Students blossom by learning outside

As the pandemic destabilizes funding for outdoor programs nationwide, the League’s free K-12 field trips to the redwoods nourish bodies and minds

Humboldt County fourth grader measures a coast redwood in Humboldt Redwoods State Park Photo by Max Forster, @maxforsterphotography
In a League program, a Humboldt County fourth grader measures a coast redwood in Humboldt Redwoods State Park, exploring the forest with his class. Photo by Max Forster, @maxforsterphotography

In the lush and wild Founders Grove of Humboldt Redwoods State Park, Humboldt County fourth graders explore at the feet of giant trees and ferns in a prehistoric realm. They wonder how old the trees are and what had caused some to fall. They write about their discoveries: an albino redwood, a raccoon in a log, a secret path that leads to a creek. And they observe what they sense: the air’s fresh scent and the sound of birdsong.

These are the delights that California students at Eagle Prairie relished after pandemic restrictions eased and finally permitted in-person learning on a field trip in spring 2021. Save the Redwoods League sponsors this program to foster a connection to redwood forests, offering the lessons outside because outdoor learning is linked to a plethora of physical and mental health benefits. Aside from increased exercise, outdoor activities allow students to apply what they’ve learned in the classroom. Time outdoors can even reduce stress and boost self-esteem.

The pandemic has challenged outdoor education programs, which rely heavily on grant funding. Many had to lay off employees while on pause and are now struggling with staffing.

But for the Eagle Prairie students, their classroom moved from the computer screen to the park containing the world’s largest expanse of ancient redwoods. The kids visited Founders Grove with educator Michael Kauffmann, who led them in activities including a scavenger hunt, a biodiversity study (identifying and drawing plants), and a plot study (where students document or record all the plants and features around them).

On a solo sit, students reflected on their experience and shared how they felt about the trip.

Alean liked sitting quietly and recording what she saw, heard, smelled, and felt during the solo sit.

MG remarked that the trip was fun because of their friends.

“The birds singing made me feel so good,” wrote another student.

Kauffmann recalls the reflections of a sixth grader on another trip. “The girl told me, ‘man, it’s so much easier to learn out here!’” She said she had a hard time sitting still in the classroom but seemed content to write and draw quietly for 15 minutes, surrounded by towering redwood trees. “This is why I’ve been teaching some form of outdoor education for nearly 30 years.”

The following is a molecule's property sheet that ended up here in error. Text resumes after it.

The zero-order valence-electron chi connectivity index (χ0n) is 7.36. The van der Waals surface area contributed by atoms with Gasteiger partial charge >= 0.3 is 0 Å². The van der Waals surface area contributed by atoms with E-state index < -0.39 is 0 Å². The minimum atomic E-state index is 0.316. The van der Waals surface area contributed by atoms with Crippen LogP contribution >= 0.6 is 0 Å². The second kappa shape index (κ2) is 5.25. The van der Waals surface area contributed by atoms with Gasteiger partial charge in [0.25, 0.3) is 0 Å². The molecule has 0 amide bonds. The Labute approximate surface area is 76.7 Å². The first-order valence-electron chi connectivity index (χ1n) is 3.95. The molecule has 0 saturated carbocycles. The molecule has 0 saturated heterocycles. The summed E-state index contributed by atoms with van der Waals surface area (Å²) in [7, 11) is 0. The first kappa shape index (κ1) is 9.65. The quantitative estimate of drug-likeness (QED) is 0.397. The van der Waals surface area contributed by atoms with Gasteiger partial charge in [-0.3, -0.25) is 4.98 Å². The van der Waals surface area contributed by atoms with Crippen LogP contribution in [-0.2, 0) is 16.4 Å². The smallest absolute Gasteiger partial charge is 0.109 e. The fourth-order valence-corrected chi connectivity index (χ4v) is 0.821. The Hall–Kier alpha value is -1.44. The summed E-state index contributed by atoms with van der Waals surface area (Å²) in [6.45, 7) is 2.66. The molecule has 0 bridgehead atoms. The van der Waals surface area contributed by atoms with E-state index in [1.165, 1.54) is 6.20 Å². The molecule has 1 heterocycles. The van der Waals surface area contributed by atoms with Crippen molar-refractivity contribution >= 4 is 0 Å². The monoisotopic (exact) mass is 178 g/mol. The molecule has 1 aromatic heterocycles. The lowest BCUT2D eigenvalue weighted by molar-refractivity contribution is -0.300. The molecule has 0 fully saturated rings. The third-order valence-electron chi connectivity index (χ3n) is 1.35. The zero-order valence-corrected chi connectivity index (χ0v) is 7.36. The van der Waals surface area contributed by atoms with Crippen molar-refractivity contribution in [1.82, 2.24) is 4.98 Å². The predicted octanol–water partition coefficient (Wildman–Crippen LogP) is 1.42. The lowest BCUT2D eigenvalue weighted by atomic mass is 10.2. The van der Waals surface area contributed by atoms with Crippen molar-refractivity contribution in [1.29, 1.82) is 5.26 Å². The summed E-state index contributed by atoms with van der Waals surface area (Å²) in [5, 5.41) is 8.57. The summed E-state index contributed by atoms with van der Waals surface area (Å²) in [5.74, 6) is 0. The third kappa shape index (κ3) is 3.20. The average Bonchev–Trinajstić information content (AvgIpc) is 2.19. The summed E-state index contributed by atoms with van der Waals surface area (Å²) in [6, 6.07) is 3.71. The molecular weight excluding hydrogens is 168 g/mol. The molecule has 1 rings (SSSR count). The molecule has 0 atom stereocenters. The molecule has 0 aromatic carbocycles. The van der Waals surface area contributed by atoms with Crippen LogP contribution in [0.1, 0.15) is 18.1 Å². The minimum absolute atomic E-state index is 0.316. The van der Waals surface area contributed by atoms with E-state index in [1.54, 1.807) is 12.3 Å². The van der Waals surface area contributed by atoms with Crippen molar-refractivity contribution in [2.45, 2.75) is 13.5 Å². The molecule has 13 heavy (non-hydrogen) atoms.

Elementary school students study plants in Humboldt Redwoods State Park. Photo by Max Forster, @maxforsterphotography
Elementary school students study plants in Humboldt Redwoods State Park. Photo by Max Forster, @maxforsterphotography

The field trips and associated lessons are part of the League’s education program, which is coordinated by Education & Interpretation Manager Deborah Zierten. The robust standards-based curriculum was co-created and reviewed by teachers. But the primary goal, says Zierten, is to provide free field trips into the redwoods for K-12 students.

Now that in-person learning has resumed, Zierten is looking forward to expanding the League’s education programs, which are offered in the San Francisco Bay Area, primarily Oakland, and in Humboldt County, where Zierten works with teachers, including Kauffmann, to facilitate field trips and distribute the curriculum. She also is starting to work with the Santa Cruz County Office of Education to promote a more redwoods-based curriculum there and offer free field trips.

Curriculum units combine classroom exercises, outdoor activities on schools’ campuses, and field trips, while lessons integrate math, science, and art. For example, students measure and draw redwood trees in the field; back in the classroom, they create to-scale drawings that show how the trees compare not only with each other, but also to tall buildings in their county and to iconic structures such as the Statue of Liberty. In another lesson, students examine cross-sections of downed redwoods and link patterns in the tree rings with drought, fire, and other events.

The high school curriculum is focused on climate change. Seventeen-year-old Wanda Little said she was glad to join her classmates on a field trip this spring after spending most of her senior year on Zoom.

Little and her classmates measured redwood trees and later used the measurements to calculate the trees’ biomass—part of a unit designed to help students understand how climate change is impacting redwood forests, and how redwoods can help mitigate climate change by storing carbon. Little says collecting their own data in the field was “a lot more fun” than using measurements provided by scientists.

Ultimately Zierten hopes that the League’s programs provide opportunities for all students to explore, discover, and develop a deeper connection to redwood forests.

Tayla, an Eagle Prairie fourth grader, seems well on her way.

“I liked the smell of fresh air,” she wrote after a trip to Founders Grove. “I liked to see all of the animals. I liked hearing all the sounds of the woods. I liked the trip a lot!!!!”


Read more about the League’s Redwoods Education Programs.

About the author

Juliet Grable is a writer based in Southern Oregon. Her work has been published in Sierra, Audubon, Earth Island Journal, and other national and regional publications.

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